Stinging Kombucha Hot Sauce
The Secret Behind the Sauce
STORY BY CHAD WALSH
PHOTOS COURTESY OF STINGING KOMBUCHA HOT SAUCE
After 13 years, Karel and Monika Vitek sold Tabor, their famed downtown Czech food cart on the corner of Southwest Stark Street and Fifth Avenue, home to one of Portland’s iconic sandwiches: The Original Schnitzelwich.
Karel admits that the decision to sell was a tough one for him and his family, likening the process to what he imagines asking for a divorce is like. Between the decision to sell and handing over the keys, Karel would dream about it. “This whole affair was to see if I could apologize to myself for basically killing my baby,” he says.
But, as he adds, when one door closes, another one opens somewhere. And this new door wasn’t just in the same neighborhood as his old business; it was right next door, because Karel isn’t leaving the food industry. He’s just changing lanes.
His new Stinging Kombucha Hot Sauce was a decade in the making, but it’s taking a prominent role for Karel now that he has some time on his hands.
About 10 years ago, Karel developed a taste for spicy things. Tabasco was his original go-to — until that wasn’t spicy enough. Then he’d find another hot sauce and sprinkle that on foods, until that wasn’t spicy enough.
“The problem is, if you become numb to the burn, you have to suffer through the vinegar,” he says. “So I started experimenting with kombucha, since kombucha is less intrusive. It has less acidity. It has the same pH as vinegar, but it’s sweet and non-bitey. It’s round and pleasant.”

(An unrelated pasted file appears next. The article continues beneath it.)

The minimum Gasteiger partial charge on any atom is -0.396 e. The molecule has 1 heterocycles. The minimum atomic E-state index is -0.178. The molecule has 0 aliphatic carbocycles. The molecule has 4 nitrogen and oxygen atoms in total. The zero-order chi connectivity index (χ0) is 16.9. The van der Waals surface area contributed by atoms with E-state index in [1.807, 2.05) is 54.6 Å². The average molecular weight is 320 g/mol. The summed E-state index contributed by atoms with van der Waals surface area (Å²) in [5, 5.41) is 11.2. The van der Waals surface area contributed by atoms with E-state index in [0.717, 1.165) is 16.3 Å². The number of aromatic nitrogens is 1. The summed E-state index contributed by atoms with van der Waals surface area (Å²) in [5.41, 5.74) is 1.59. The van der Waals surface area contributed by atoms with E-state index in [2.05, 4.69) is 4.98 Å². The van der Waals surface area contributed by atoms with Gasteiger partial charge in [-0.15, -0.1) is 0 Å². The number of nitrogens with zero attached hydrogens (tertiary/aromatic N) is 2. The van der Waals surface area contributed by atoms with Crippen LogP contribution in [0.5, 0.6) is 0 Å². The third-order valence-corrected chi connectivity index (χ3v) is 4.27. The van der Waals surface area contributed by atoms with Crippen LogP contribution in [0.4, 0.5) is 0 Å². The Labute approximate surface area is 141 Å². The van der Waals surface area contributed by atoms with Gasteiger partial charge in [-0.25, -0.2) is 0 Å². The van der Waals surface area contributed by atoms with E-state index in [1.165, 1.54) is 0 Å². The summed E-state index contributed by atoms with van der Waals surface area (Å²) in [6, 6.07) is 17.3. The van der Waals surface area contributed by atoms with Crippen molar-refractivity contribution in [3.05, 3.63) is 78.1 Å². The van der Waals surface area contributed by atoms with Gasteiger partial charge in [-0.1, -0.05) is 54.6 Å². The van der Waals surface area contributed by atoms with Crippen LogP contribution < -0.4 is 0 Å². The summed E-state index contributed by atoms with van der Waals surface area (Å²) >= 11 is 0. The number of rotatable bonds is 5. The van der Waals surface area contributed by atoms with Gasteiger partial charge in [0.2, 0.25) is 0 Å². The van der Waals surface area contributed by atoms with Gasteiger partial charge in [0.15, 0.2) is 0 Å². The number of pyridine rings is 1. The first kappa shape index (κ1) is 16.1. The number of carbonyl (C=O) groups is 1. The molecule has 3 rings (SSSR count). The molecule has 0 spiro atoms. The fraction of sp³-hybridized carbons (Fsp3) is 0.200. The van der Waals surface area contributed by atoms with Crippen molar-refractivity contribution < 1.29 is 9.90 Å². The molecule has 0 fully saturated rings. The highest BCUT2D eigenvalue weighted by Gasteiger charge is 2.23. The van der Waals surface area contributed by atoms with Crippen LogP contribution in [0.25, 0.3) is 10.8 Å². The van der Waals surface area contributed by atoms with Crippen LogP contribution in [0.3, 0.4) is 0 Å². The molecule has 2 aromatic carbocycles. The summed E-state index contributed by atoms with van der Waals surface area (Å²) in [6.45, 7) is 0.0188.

Karel guesses that his sauce is probably the world’s only kombucha hot sauce — and not because he was the first one to pioneer the concept, but because dialing in the fermentation process required a lot of trial and error.
“It was exploding in the bottle for the first year,” he says. “Lids would miraculously open, and corks would pop in the fridge, leaving a mess.”
So he began experimenting and settled on an elegant solution: stopping the fermenting early and then introducing a step that would allow that fermentation to restart a second time, this time in the bottle.
The result was a full-bodied, vibrant, flavorful spicy sauce made of roasted serrano, habanero, cayenne, and sweet chili peppers; roasted eggplant; and, to give it a little more body, sauerkraut, all finely blended after maturation.
And, he admits, it wouldn’t have happened without the intervention of a certain Dr. Seuss.
“If I hadn’t read the book Green Eggs and Ham, I never would have allowed myself to try kombucha,” Karel says. “I try everything now. I try to be open-minded. I like to ponder on whatever it is I’m eating, to let myself embrace the beauty of it.”
Stinging Kombucha Hot Sauce sits next to the salsas in the refrigeration sections at most New Seasons, The People’s Food Co-op, Food Front, The Beer Mongers, and other local grocers, as well as on the tabletops at the bar NEPO 42.
Chad Walsh is a freelance writer living in Portland, Oregon. He contributes to the Portland Mercury and writes for other publications, like Edible Portland.